Need Advice on Linux vs. Windows for a Database-Driven Web Application

Need Advice on Linux vs. Windows for a Database-Driven Web Application

Post by Curious Pe » Thu, 20 Jan 2005 11:07:53

Hi there. I am hoping that someone here can offer me some database

I work at a small company that makes frozen products that are sold in
supermarkets. We recently hired sales reps in several cities in the US
and Canada to maintain our displays in stores and to take orders from
those stores. Each rep visits 12 stores a day and take a digital photo
of our display at each store. Then they go home, write up an email to
us about the situation at each store, attach the digital photos to the
emails, and send it to us. Then they write emails to the local
distributors containing their orders for the day and send them,
cc'ing us.

The system is working well, except as we add more and more sales reps,
the flow of information into the Head Office is becoming a raging
torrent, and frankly we can't keep up with it. So, we came up with
the great idea to automate the entire process via a database-driven web
application. The idea is that the sales reps should be able to log
into a site, enter a user name and password, then enter and upload
their report, photos and orders for the day, which would thereafter be
stored in a database that we could access from the Head Office.

There is a lot of data to input: Store Name, Street Address, City, Zip,
Store Contact etc. etc., plus all our various distributors and
individual products. We figure that the system should be robust enough
to handle at least fifty sales reps covering a total of 3,750 stores.

We sent RFPs to several software companies and received several bids
back. Okay, here comes the question part: Roughly half the bidders
want to use Linux/Apache/MySQL/PHP while the other half wants to use
Microsoft/IIS/MS SQLServer/.NET. (We are currently running a Microsoft
server in the office, but if it was cheap enough, I suppose we could
add another server running LINUX.)

My question is: Which solution is "better", and, from my
(user's) point of view, do I even care? (The software-building costs
are about the same for both types of system.)

I am looking for a robust system that will last our company for several
years,that can be added to as we think of more bells and whistles, and
that will need minimum maintenance.
Thank you in advance!

Curious Pete

Need Advice on Linux vs. Windows for a Database-Driven Web Application

Post by Davi » Thu, 20 Jan 2005 12:02:09


Both operating systems can run your proposed application. The
Apache/PHP/... solution could easily reside on either platform
as they both have all of those products. It really doesn't
matter from a technical standpoint.

I develop solutions for companies and your emphasis on the
platform or tools, while important, should be a bit lower in
your To do List right now. In my opinion of course.

Automation of repetitive work is generally a good use of
a computer. Please try to consider what you are asking for
though. Your current method of tracking and handling your
workload evolved according to your needs. It may be time
for a change, but be sure that the change you propose is
one that will meet your needs.

My first concern is that you want a long term solution
and propose to outsource nearly the entire project, and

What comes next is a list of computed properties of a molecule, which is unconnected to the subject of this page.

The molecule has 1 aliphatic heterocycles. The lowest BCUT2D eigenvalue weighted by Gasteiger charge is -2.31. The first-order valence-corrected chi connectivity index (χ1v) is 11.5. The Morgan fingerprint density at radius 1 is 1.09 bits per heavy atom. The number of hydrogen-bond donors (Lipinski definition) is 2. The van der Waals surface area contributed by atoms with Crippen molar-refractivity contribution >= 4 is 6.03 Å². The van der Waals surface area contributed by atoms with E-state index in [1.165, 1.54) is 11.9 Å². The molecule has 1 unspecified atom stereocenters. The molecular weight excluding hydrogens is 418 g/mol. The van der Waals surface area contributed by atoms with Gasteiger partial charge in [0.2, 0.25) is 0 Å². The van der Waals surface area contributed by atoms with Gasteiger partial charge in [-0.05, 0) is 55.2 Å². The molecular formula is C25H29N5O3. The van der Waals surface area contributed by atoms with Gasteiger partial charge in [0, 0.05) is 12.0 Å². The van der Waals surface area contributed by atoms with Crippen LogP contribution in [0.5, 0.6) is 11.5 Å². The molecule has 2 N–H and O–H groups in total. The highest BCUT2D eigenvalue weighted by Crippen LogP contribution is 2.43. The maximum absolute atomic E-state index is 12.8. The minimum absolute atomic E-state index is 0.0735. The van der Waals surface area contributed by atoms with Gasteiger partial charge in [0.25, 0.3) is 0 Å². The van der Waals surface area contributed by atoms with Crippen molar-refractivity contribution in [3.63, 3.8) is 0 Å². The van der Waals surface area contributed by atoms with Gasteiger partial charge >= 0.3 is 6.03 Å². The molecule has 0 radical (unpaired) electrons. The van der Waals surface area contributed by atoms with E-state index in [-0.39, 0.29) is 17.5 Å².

most likely, maintain the resulting system yourself.
You will need the ability to keep this system operational
and without local talent (or available talent) you will
have a very big problem when the system is unstable.

Are web forms the best solution for your needs? How
will that change over time? I can think of many other
ways of solving the same problem. I can also think of
numerous ways such a system will fail and how it will
affect your business when it does. Automation helps
you handle more work than you could manually. You
still need a good business infrastructure plan to
insure that the little hickups that occur don't cause
too much hassle.

What do your sales reps say about this proposed system?
Will it be usable and convienient for them as well as
the back office? You mention the need to enter a large
amount of information day after day plus additional
notes and pictures. How can this process be simplified
for them? Where/when will the validation and resolution
procedures be implemented?

Have the returned proposals addressed the long term
issues as well as other things that need to be considered?
Will those companies be there later on to help you improve,
enhance, or retire the product?

You mentioned a web based interface for the reps. How
can that be improved? Would there be any benefit to
allowing some information entered at the store besides
a picture? Is the proposed one day lag of information
ever a problem in real life? When the back office
fails how will the reps proceed and for how long can

Are you planning on a minimal educated staff to
monitor, repair, enhance, and use the back end service
you are proposing? What are the implications upon
failure? Who will do routine backups and such.
Does the proposed back end database meet your current
and future needs? Will you be able to migrate away
from the product if necessary? Can you easily handle
the 4,000 transactions per day?

Once this system is in place how will it be used?
Reports, database searches, and other useful ideas
may be needed. Will your tools and process accomodate
that growth?

You might want to consider equivalent tools based on
email or the web that you have not thought of. This
is a budget problem for you. Your proposal is for
a back end office, sales reps with home computers
with a reasonable internet link, and digital cameras.
Would a cell phone with camera and GPS or perhaps a
Blackberry be of some use to the reps?

How will this proposed system evolve from the curent
one? Will you cut over on a